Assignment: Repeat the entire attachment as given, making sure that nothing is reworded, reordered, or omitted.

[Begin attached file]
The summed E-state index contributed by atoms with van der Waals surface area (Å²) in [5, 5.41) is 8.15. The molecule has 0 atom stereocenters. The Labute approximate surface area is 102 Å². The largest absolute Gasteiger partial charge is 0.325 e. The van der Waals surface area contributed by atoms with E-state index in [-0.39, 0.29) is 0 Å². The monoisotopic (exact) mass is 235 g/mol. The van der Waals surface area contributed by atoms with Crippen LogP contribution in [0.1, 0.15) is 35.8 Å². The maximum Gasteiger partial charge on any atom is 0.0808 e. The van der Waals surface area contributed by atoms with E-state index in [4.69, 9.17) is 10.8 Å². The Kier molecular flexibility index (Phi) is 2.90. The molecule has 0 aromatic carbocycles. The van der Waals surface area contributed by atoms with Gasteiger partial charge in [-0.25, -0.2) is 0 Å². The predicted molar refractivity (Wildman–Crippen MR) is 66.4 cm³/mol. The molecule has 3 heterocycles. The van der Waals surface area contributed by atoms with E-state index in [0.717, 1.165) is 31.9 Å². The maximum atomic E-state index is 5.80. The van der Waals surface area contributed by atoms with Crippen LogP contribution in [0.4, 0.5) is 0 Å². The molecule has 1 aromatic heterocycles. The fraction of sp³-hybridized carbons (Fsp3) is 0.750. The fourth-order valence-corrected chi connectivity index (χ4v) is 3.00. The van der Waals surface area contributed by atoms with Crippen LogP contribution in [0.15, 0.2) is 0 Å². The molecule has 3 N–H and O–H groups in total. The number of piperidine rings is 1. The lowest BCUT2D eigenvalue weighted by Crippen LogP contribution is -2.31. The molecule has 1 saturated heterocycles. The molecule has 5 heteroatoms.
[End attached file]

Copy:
The summed E-state index contributed by atoms with van der Waals surface area (Å²) in [5, 5.41) is 8.15. The molecule has 0 atom stereocenters. The Labute approximate surface area is 102 Å². The largest absolute Gasteiger partial charge is 0.325 e. The van der Waals surface area contributed by atoms with E-state index in [-0.39, 0.29) is 0 Å². The monoisotopic (exact) mass is 235 g/mol. The van der Waals surface area contributed by atoms with Crippen LogP contribution in [0.1, 0.15) is 35.8 Å². The maximum Gasteiger partial charge on any atom is 0.0808 e. The van der Waals surface area contributed by atoms with E-state index in [4.69, 9.17) is 10.8 Å². The Kier molecular flexibility index (Phi) is 2.90. The molecule has 0 aromatic carbocycles. The van der Waals surface area contributed by atoms with Gasteiger partial charge in [-0.25, -0.2) is 0 Å². The predicted molar refractivity (Wildman–Crippen MR) is 66.4 cm³/mol. The molecule has 3 heterocycles. The van der Waals surface area contributed by atoms with E-state index in [0.717, 1.165) is 31.9 Å². The maximum atomic E-state index is 5.80. The van der Waals surface area contributed by atoms with Crippen LogP contribution in [0.4, 0.5) is 0 Å². The molecule has 1 aromatic heterocycles. The fraction of sp³-hybridized carbons (Fsp3) is 0.750. The fourth-order valence-corrected chi connectivity index (χ4v) is 3.00. The van der Waals surface area contributed by atoms with Crippen LogP contribution in [0.15, 0.2) is 0 Å². The molecule has 3 N–H and O–H groups in total. The number of piperidine rings is 1. The lowest BCUT2D eigenvalue weighted by Crippen LogP contribution is -2.31. The molecule has 1 saturated heterocycles. The molecule has 5 heteroatoms.